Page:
Join our weekly newsletter.
Articles, news, and ideas.

Languages, people and their cultures.

In need of a translation or interpreting service? Get a 5% lifetime discount now!

Secret Languages: Why Not Make Your Own?

Secret Languages: Why Not Make Your Own?
Secret Languages: Why Not Make Your Own?
on July, 24 2013
    1388

Anyone can devise secret languages and they need not be members of secret societies to do so. There are secret societies with their own secret language, of course. But the systems that they use are often too exclusive that nothing is known about these languages outside of their circles. Some groups just fall into a secret language including loosely formed gangs and groups that think up names, jargon, and terms that do not make sense to other people. Others groups consciously devise a secret code for a particular purpose and in some cases, out of necessity.

Secret gestures and symbolism

Not all secret languages are in written or spoken form. In 10th-century Japan for instance, how a kimono is worn speaks volumes about the wearer’s interests, preferences, and current mood. For example, the sleeve length and neckline opening convey important messages and serve to express the wearer’s unspoken intentions. The pattern of the kimono cloth was also a means of communicating.

On the other side of the world in Victorian England, women could use the fans they carry around to engage in lengthy conversations without saying one word. Sources say that fan language was complex enough to compare to modern sign language. There was a meaning to how the fan is opened, closed, and what speed it is fluttered. Exposing a specific number of slats and holding the fan a certain way are associated with particular signals. It would be nice indeed to meet someone who is well versed in the art of fan language.

Looking back at wartime tap code

The prisoners of war during the conflict in Vietnam needed a way to communicate with each other while they were held in captivity. The Americans devised a way to talk to their compatriots without their captors knowing about it. What they used was a simple secret language called tap code. They used their fingers to tap out a pattern that represents specific letters in the English alphabet. The tap code used by POWs in the Vietnam War was similar to Morse code, only without the dashes and using a grid. The prisoners made good use of the tap code in boosting morale, allocating rations to those who needed them the most, and in establishing a chain of command as well.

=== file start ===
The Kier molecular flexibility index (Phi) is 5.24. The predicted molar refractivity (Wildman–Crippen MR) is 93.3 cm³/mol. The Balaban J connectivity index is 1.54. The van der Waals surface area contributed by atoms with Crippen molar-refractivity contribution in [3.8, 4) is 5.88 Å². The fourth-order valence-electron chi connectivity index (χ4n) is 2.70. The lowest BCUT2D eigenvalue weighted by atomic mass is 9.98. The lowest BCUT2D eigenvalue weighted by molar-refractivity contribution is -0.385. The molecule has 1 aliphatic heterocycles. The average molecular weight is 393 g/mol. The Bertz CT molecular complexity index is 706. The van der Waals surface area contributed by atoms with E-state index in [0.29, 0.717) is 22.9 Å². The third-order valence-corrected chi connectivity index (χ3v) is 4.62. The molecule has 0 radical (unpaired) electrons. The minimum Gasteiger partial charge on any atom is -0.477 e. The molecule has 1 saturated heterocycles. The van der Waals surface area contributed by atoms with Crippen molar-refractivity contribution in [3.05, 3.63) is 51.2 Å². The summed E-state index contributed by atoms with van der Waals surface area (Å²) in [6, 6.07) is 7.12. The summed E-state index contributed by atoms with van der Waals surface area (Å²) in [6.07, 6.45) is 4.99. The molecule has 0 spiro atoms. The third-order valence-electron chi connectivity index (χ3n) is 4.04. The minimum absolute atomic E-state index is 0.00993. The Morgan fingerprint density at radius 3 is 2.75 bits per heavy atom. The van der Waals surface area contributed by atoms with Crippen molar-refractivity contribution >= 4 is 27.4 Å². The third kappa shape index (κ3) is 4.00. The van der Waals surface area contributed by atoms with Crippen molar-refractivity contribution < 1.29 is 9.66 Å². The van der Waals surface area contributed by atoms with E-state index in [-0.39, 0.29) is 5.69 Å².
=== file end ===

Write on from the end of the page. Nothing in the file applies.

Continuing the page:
Is it possible to create a secret language?

Creating a secret language is not that difficult and complex, especially if one is willing to spend time and try overcoming a hurdle or two. The key is to be organized and clear on the purpose of the secret language that you will be inventing from scratch. Here are a few tips.

First of all, for the language to be truly secret and difficult for others to figure out, you need to invent new words and then assign them counterparts in the real world. It would be helpful to prepare a dictionary with the words you have figured out plus their meanings. If you have the patience and the imagination, you may also prepare a written alphabet. Creative individuals would probably not have a difficult time creating symbols that do not yet exist. Wouldn’t it be a fun and exciting challenge?

AUTHOR
Bernadine Racoma

Bernadine is a writer, researcher, professional and multi-awarded blogger and new media consultant. She brings with her a rich set of experience in the corporate world, as well as in the field of research and writing. Having taken early retirement after working as an international civil servant and traveling the world for 22 years, she has aggressively pursued her main interest in writing and research. You can also find Bernadine Racoma at .

No Comments

Sorry, the comment form is closed at this time.

Join our weekly newsletter for articles, news and ideas

In need of a translation or interpreting service? Get a 5% lifetime discount now!